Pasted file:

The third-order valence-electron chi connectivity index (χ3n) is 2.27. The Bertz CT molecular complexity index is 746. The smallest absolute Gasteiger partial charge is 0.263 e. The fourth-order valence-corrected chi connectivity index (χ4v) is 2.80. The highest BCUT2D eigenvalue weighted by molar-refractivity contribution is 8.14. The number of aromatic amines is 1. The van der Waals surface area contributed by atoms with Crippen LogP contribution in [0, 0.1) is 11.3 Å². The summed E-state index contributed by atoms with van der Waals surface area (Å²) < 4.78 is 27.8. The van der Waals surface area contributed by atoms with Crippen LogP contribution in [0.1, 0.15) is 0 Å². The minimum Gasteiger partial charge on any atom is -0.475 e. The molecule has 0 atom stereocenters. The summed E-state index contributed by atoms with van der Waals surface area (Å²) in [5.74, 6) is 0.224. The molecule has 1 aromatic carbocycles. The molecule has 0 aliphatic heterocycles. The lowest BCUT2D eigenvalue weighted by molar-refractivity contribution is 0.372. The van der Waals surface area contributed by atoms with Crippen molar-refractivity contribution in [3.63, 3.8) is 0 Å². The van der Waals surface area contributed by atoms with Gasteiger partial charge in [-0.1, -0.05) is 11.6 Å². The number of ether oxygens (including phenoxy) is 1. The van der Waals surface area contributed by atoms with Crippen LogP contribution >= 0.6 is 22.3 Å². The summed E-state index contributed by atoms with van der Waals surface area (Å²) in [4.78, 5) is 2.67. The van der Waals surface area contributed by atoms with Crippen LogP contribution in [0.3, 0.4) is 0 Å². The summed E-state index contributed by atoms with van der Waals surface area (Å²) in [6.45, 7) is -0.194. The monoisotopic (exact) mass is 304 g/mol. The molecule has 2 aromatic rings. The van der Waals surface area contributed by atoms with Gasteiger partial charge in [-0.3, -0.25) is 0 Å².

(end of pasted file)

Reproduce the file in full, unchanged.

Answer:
The third-order valence-electron chi connectivity index (χ3n) is 2.27. The Bertz CT molecular complexity index is 746. The smallest absolute Gasteiger partial charge is 0.263 e. The fourth-order valence-corrected chi connectivity index (χ4v) is 2.80. The highest BCUT2D eigenvalue weighted by molar-refractivity contribution is 8.14. The number of aromatic amines is 1. The van der Waals surface area contributed by atoms with Crippen LogP contribution in [0, 0.1) is 11.3 Å². The summed E-state index contributed by atoms with van der Waals surface area (Å²) < 4.78 is 27.8. The van der Waals surface area contributed by atoms with Crippen LogP contribution in [0.1, 0.15) is 0 Å². The minimum Gasteiger partial charge on any atom is -0.475 e. The molecule has 0 atom stereocenters. The summed E-state index contributed by atoms with van der Waals surface area (Å²) in [5.74, 6) is 0.224. The molecule has 1 aromatic carbocycles. The molecule has 0 aliphatic heterocycles. The lowest BCUT2D eigenvalue weighted by molar-refractivity contribution is 0.372. The van der Waals surface area contributed by atoms with Crippen molar-refractivity contribution in [3.63, 3.8) is 0 Å². The van der Waals surface area contributed by atoms with Gasteiger partial charge in [-0.1, -0.05) is 11.6 Å². The number of ether oxygens (including phenoxy) is 1. The van der Waals surface area contributed by atoms with Crippen LogP contribution >= 0.6 is 22.3 Å². The summed E-state index contributed by atoms with van der Waals surface area (Å²) in [4.78, 5) is 2.67. The van der Waals surface area contributed by atoms with Crippen LogP contribution in [0.3, 0.4) is 0 Å². The summed E-state index contributed by atoms with van der Waals surface area (Å²) in [6.45, 7) is -0.194. The monoisotopic (exact) mass is 304 g/mol. The molecule has 2 aromatic rings. The van der Waals surface area contributed by atoms with Gasteiger partial charge in [-0.3, -0.25) is 0 Å².